Tuesday, January 10, 2012
Apparently others knew long before I did that my destiny would one day take me away from the Denver Post where I had fully expected I would retire from. When I sat down to speak with Denver Post Editor Greg Moore, he told me this: "I knew you were leaving the Post." I asked him why he thought that when it hadn't occurred to me to ever become a full time photographer until a few months ago. "I could see your passion just by reading your Tweets and your blog posts. You were learning something new everyday, and you were totally excited by it." Many years ago Greg hired me to shoot his family's portraits. I remember the look on his face when he pulled out his check book and asked me how much it would cost. When I said, $150, he did a double take and my heart sank because I thought I had charged the head editor of the Denver Post too much money (can you say FIRED, anybody?) "You aren't charging enough for your work," Greg said. "The fact that you drove all the way out here to shoot these portraits in our home was worth $100 alone, and that's not even getting to the time you've spent shooting and what you will be editing!"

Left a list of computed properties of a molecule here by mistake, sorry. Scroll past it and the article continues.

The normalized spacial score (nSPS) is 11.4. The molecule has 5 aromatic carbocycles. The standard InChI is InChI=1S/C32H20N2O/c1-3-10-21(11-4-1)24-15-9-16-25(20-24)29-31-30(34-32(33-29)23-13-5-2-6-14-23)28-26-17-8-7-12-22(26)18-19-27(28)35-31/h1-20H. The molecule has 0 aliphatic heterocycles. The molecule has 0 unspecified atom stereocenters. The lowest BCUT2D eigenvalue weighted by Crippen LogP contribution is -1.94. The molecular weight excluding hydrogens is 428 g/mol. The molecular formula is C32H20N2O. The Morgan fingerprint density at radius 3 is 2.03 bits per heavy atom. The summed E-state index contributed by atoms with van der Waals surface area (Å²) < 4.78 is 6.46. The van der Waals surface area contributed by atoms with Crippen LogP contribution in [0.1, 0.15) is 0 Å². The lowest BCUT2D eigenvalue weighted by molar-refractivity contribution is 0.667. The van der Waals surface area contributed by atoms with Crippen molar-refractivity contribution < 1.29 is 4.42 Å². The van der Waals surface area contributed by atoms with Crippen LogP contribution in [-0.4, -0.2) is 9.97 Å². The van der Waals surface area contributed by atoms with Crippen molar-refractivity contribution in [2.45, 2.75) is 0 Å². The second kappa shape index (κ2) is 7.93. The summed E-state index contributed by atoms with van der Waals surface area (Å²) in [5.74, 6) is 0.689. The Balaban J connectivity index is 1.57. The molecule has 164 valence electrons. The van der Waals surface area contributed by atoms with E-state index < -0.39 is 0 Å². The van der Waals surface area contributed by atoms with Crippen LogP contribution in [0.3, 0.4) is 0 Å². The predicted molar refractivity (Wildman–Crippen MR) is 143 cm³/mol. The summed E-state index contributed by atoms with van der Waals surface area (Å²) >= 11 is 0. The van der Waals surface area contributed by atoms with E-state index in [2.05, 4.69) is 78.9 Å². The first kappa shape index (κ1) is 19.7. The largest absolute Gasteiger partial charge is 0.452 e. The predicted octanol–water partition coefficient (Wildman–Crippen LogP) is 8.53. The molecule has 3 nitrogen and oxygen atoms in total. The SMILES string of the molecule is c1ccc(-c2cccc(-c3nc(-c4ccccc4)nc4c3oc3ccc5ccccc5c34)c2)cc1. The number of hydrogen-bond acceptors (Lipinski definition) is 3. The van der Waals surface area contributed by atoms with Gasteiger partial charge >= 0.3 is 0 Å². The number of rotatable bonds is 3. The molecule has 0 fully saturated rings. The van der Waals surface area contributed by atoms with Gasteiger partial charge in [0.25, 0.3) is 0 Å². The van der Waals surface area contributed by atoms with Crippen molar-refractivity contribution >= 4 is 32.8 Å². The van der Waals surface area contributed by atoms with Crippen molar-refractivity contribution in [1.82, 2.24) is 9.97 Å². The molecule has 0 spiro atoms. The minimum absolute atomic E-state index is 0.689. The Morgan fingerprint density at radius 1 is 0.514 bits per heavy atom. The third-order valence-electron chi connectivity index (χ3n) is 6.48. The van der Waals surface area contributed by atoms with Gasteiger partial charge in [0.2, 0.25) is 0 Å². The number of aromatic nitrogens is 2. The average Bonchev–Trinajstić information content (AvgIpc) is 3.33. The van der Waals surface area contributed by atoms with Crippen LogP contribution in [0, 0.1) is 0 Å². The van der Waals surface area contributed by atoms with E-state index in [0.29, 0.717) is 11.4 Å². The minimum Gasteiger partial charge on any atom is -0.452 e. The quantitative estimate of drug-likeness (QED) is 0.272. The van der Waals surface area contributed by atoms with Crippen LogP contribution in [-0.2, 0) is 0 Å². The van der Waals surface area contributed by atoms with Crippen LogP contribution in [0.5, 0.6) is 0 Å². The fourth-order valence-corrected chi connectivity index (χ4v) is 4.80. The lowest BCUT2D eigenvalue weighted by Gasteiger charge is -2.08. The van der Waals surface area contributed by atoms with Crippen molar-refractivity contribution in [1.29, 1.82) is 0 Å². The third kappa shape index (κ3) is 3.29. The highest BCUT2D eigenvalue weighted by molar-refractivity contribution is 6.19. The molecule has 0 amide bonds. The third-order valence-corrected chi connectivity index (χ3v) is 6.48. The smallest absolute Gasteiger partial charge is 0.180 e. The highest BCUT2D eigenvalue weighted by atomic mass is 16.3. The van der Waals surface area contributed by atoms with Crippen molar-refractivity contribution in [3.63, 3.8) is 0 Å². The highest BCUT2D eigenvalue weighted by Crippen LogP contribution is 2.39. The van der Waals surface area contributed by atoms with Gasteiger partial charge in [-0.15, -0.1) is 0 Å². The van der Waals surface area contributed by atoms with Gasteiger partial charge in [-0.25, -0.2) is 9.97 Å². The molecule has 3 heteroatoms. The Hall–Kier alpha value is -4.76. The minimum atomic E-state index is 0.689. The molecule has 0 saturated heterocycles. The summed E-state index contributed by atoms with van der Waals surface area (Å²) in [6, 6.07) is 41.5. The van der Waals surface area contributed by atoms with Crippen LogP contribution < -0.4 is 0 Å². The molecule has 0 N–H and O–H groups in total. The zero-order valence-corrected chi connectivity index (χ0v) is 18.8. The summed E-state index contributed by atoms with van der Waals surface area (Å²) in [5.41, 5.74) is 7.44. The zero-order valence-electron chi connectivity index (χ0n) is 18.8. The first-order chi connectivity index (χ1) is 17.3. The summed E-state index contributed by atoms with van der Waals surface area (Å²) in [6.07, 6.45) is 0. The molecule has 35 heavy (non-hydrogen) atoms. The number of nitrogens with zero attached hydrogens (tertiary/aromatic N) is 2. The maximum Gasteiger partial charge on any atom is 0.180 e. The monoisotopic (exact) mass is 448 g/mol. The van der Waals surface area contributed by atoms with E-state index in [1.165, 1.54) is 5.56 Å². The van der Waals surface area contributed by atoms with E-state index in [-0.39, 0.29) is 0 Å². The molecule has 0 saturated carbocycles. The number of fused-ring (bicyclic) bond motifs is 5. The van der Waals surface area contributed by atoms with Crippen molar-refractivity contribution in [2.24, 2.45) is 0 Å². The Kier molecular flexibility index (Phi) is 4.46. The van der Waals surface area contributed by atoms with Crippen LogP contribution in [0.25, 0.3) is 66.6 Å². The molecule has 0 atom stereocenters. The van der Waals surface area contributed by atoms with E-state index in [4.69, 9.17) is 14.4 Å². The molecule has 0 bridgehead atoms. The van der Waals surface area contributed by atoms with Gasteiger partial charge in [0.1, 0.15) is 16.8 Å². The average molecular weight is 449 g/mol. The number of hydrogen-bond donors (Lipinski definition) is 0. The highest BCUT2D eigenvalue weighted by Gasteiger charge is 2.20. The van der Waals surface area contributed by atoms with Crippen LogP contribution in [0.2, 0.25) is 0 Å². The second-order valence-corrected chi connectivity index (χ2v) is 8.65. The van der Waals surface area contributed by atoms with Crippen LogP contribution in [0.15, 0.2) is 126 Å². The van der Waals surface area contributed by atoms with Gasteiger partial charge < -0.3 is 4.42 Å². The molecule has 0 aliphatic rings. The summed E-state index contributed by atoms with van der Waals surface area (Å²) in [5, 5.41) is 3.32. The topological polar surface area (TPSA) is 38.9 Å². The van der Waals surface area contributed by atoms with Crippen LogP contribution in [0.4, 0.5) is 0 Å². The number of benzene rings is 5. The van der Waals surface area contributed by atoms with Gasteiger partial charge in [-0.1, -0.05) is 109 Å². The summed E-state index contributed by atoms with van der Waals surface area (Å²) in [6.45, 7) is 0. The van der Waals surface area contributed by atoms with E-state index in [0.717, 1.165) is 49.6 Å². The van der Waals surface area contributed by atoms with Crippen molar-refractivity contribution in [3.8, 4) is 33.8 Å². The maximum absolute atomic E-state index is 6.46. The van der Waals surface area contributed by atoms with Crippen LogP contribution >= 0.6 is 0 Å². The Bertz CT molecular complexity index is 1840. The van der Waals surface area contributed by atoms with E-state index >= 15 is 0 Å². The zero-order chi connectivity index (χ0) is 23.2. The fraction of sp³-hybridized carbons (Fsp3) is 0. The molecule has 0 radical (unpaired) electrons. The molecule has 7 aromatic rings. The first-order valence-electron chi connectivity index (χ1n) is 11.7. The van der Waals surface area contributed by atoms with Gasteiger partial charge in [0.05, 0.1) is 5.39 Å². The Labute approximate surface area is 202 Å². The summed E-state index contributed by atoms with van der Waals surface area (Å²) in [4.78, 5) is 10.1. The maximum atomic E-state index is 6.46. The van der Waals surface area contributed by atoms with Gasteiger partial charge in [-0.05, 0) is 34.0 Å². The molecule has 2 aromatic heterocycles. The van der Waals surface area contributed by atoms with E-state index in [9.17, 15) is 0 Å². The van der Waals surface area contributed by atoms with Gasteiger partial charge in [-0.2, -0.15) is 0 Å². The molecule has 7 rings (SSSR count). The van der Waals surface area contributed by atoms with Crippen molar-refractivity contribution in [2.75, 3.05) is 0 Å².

That was my first lesson in pricing for the value of my work, something I am still struggling with now especially in a bad economy when photography is considered a luxury item. A few years later Greg paid me $150 for one framed print of "Teri's Rose" after he saw it hanging on display at the Heidi's Deli in the downtown DP building. He hung it in his office until his secretary told him he should probably remove it since Teri worked in our office as an editorial assistant! ;) Always loved you for your willingness to do that, Greg. You rock!